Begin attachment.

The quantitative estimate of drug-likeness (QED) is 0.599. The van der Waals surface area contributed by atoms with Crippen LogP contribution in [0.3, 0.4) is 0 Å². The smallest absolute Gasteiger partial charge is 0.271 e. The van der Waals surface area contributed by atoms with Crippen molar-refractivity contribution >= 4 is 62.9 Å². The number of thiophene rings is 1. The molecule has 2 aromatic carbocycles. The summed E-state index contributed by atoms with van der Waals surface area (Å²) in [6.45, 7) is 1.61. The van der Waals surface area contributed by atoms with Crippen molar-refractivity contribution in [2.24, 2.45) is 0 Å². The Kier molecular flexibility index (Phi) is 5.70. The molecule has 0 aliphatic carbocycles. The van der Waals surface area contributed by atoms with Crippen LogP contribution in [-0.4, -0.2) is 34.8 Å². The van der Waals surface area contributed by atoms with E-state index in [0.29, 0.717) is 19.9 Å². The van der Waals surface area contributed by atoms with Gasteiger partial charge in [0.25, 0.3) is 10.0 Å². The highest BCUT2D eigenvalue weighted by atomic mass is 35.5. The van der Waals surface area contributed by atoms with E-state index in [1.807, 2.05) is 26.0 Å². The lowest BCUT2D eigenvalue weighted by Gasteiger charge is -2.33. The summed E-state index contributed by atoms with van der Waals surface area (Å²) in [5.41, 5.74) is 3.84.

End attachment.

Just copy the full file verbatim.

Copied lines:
The quantitative estimate of drug-likeness (QED) is 0.599. The van der Waals surface area contributed by atoms with Crippen LogP contribution in [0.3, 0.4) is 0 Å². The smallest absolute Gasteiger partial charge is 0.271 e. The van der Waals surface area contributed by atoms with Crippen molar-refractivity contribution >= 4 is 62.9 Å². The number of thiophene rings is 1. The molecule has 2 aromatic carbocycles. The summed E-state index contributed by atoms with van der Waals surface area (Å²) in [6.45, 7) is 1.61. The van der Waals surface area contributed by atoms with Crippen molar-refractivity contribution in [2.24, 2.45) is 0 Å². The Kier molecular flexibility index (Phi) is 5.70. The molecule has 0 aliphatic carbocycles. The van der Waals surface area contributed by atoms with Crippen LogP contribution in [-0.4, -0.2) is 34.8 Å². The van der Waals surface area contributed by atoms with E-state index in [0.29, 0.717) is 19.9 Å². The van der Waals surface area contributed by atoms with Gasteiger partial charge in [0.25, 0.3) is 10.0 Å². The highest BCUT2D eigenvalue weighted by atomic mass is 35.5. The van der Waals surface area contributed by atoms with E-state index in [1.807, 2.05) is 26.0 Å². The lowest BCUT2D eigenvalue weighted by Gasteiger charge is -2.33. The summed E-state index contributed by atoms with van der Waals surface area (Å²) in [5.41, 5.74) is 3.84.